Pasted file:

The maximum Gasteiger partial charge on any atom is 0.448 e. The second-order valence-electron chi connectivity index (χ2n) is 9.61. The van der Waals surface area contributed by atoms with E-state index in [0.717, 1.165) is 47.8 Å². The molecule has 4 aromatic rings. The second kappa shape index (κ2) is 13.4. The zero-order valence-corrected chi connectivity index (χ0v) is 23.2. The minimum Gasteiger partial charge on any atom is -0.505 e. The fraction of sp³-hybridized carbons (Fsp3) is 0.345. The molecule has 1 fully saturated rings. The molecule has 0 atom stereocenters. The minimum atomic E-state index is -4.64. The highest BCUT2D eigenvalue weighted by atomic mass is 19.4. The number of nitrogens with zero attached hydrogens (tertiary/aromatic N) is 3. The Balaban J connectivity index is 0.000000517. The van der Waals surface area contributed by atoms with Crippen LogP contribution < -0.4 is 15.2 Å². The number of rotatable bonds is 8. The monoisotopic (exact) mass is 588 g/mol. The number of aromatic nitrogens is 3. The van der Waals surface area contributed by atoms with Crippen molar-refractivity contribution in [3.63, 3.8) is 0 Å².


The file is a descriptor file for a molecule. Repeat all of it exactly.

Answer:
The maximum Gasteiger partial charge on any atom is 0.448 e. The second-order valence-electron chi connectivity index (χ2n) is 9.61. The van der Waals surface area contributed by atoms with E-state index in [0.717, 1.165) is 47.8 Å². The molecule has 4 aromatic rings. The second kappa shape index (κ2) is 13.4. The zero-order valence-corrected chi connectivity index (χ0v) is 23.2. The minimum Gasteiger partial charge on any atom is -0.505 e. The fraction of sp³-hybridized carbons (Fsp3) is 0.345. The molecule has 1 fully saturated rings. The molecule has 0 atom stereocenters. The minimum atomic E-state index is -4.64. The highest BCUT2D eigenvalue weighted by atomic mass is 19.4. The number of nitrogens with zero attached hydrogens (tertiary/aromatic N) is 3. The Balaban J connectivity index is 0.000000517. The van der Waals surface area contributed by atoms with Crippen LogP contribution < -0.4 is 15.2 Å². The number of rotatable bonds is 8. The monoisotopic (exact) mass is 588 g/mol. The number of aromatic nitrogens is 3. The van der Waals surface area contributed by atoms with Crippen molar-refractivity contribution in [3.63, 3.8) is 0 Å².